At the authors panel I attended earlier this month, we were asked why we had chosen to write mysteries in a specific era.
There are several reasons why I chose the 1950s, not all of them very interesting. But in short, it’s an era that had more colorful charm than grizzly forensics. Since I’m all about the puzzle of a good mystery, that works well for me. The 1950s had great fashion, textures, music, and it was a complicated time socially as everyone tried to create a normal — better — life after the war. Basically, there’s a lot for me to work with.
The challenge is the era’s rampant sexism and racism. Not a good thing. And while I’m not a huge history buff, I can’t simply gloss over the pieces I don’t like. Of course, I’m writing murder mysteries not social historical commentary, but I really do try to use social accuracy to enhance the story and the mystery part of the adventure, without making it so central as to distract the audience. (And I sincerely hope I’m doing a good job.)
After all, we’re reading mysteries to enjoy ourselves.
Last week’s panel was a blast! I learned a lot, sold some books, and I got to meet two vastly diverse and talented historical mystery authors. M. Louisa Locke writes the Victorian San Francisco Mysteries. And Jeri Westerson writes the Crispin Guest Mysteries (among other things) which take place in Medieval England.
Both women were very friendly and supportive to me personally, as well as being all-round fascinating people. I was having so much fun listening and participating, that it was near the end when it suddenly dawned that I’d never met other historical mystery authors before. I’ve been writing mysteries alone for over 6 years, and I’m the only one I know who writes mysteries set in 1950s Seattle, but I’m not really a tribe of one. 🙂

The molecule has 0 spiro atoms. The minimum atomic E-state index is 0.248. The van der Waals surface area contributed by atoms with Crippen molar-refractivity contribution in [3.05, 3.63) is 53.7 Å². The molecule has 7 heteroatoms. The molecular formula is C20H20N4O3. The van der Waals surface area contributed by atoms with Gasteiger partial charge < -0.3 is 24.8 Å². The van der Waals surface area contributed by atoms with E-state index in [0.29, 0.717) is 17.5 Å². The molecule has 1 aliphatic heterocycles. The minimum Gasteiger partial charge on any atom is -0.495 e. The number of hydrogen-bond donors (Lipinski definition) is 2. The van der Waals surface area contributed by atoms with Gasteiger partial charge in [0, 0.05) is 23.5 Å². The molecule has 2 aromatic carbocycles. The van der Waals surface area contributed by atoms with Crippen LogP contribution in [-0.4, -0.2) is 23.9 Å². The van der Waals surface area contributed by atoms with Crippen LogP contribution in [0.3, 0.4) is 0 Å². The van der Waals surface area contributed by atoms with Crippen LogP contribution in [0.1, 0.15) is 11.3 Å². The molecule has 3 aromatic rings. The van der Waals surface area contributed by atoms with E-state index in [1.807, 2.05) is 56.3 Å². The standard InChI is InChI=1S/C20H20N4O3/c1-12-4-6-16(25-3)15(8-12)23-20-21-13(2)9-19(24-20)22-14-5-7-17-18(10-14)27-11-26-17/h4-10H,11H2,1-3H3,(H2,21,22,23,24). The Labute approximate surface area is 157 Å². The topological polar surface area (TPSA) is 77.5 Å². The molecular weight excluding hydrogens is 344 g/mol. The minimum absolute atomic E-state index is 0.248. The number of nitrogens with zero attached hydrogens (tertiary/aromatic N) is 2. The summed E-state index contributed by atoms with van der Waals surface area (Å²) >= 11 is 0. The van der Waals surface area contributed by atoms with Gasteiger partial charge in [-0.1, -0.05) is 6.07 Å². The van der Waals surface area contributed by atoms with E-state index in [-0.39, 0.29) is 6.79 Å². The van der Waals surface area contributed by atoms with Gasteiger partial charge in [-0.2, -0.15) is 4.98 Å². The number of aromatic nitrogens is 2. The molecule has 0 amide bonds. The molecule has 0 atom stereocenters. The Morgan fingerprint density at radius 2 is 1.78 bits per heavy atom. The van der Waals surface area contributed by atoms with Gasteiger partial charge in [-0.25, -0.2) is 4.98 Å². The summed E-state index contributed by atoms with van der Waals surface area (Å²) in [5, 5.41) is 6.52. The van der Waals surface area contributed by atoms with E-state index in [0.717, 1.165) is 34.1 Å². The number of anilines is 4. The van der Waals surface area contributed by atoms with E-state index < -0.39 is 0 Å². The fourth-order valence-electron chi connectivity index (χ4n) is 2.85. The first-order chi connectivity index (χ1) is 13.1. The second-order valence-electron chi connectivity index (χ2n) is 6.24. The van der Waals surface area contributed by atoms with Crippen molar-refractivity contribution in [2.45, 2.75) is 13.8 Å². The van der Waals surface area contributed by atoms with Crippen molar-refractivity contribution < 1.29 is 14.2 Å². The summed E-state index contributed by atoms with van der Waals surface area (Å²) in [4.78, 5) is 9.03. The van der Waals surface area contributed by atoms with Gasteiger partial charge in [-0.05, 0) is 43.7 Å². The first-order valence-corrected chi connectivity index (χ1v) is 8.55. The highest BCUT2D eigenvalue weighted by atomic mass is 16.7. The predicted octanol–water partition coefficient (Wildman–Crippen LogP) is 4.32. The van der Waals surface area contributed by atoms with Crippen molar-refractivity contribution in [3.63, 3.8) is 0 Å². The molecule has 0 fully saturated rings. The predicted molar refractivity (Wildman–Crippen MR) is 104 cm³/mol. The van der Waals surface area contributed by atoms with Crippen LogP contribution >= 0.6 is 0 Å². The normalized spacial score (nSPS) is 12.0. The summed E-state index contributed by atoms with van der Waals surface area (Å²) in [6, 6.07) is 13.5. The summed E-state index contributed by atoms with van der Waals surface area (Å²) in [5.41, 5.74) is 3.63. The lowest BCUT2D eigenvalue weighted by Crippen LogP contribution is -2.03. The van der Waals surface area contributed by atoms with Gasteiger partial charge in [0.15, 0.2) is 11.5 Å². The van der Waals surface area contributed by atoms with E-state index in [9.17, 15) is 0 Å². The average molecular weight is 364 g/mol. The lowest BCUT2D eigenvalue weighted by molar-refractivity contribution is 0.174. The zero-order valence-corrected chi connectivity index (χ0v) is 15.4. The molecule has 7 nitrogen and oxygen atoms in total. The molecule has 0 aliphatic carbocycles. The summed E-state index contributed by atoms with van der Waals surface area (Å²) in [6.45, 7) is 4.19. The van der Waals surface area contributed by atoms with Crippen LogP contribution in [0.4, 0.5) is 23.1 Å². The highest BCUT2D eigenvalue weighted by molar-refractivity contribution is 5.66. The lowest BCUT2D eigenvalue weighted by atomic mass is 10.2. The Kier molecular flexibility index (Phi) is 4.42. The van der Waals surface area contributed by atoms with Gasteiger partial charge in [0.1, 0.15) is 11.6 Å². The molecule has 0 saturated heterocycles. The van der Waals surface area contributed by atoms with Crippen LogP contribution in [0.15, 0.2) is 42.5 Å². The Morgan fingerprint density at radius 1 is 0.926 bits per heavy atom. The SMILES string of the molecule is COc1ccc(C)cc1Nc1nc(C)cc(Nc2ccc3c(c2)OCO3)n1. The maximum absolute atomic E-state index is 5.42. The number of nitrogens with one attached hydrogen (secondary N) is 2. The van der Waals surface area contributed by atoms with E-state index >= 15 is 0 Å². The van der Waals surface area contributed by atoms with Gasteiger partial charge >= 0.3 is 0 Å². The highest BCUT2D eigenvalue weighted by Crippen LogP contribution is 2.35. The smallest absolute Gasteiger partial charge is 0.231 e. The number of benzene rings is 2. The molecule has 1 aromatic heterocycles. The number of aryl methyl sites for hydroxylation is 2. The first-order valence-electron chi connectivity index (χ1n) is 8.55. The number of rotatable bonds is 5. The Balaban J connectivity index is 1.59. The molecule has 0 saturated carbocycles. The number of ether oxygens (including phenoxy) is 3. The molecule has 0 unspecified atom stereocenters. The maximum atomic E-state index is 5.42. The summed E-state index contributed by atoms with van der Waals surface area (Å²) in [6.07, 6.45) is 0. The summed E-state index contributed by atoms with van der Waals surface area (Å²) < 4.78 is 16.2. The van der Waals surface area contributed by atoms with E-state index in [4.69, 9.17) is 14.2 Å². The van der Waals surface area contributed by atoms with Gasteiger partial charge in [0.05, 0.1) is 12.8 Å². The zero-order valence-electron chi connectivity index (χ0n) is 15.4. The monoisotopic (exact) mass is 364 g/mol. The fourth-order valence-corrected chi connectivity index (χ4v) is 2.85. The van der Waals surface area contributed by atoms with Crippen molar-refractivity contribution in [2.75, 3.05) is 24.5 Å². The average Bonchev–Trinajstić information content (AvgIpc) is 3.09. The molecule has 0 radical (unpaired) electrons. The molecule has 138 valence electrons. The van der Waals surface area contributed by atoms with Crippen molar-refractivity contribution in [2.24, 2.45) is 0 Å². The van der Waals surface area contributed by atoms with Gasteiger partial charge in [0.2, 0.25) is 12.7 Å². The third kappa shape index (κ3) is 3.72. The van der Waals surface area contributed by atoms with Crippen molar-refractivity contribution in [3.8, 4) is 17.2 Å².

And now my reading list has grown to include more great historical mysteries!
M. Louisa Locke Jeri Westerson
Tomorrow, I’ll be attending my first panel as a writer. The PCA/ACA* conference has me booked with two other historical mystery writers. I’m the newbie and the only one who writes in the 1950s. (They write in the middle ages and Victoria era, but I’ll explain more when I know more). Basically, I’m not sure what to expect tomorrow. I’ve made business cards, and I’ll have several copies of my just-released book available for the consignment sales. Apart from that, I’ll just be winging it and having fun. :-)
*In case you don’t know (I didn’t 😉 we’re talking about the Popular Culture Association/American Culture Association.
So, it’s been a while since I complained about my blogging technical challenges. Over the last several months, I’ve made a few tweaks and improvements here and there, and I must have been getting pretty smug with myself because now I’ve managed to remove my blog as a list of posts. At the moment, I can only post one item at a time. I’m not even sure what I did, but as soon as I figure it out, I’ll undo it. Drat. Update, it’s showing posts, but only with the “category” listed on top. ?!?
I’ve been selected as a mystery author panelist for the PCA/ACA National Conference. I’ll be joining a couple of (far more established) authors of historical mysteries. I’m not wholly sure what to expect, but I’m really looking forward to meeting other fans of the genre and the opportunity to discuss my work!
After years of work, it’s finally happened. I submitted my first manuscript in 2005. (It was mediocre) I wrote a couple more books. My work improved a lot. I signed the contract with my publisher 18 months ago. Of course, the work didn’t end there, it just shifted gears. Now, my 2nd book is under contract and I’m writing my 4th. But for me, today is a real milestone.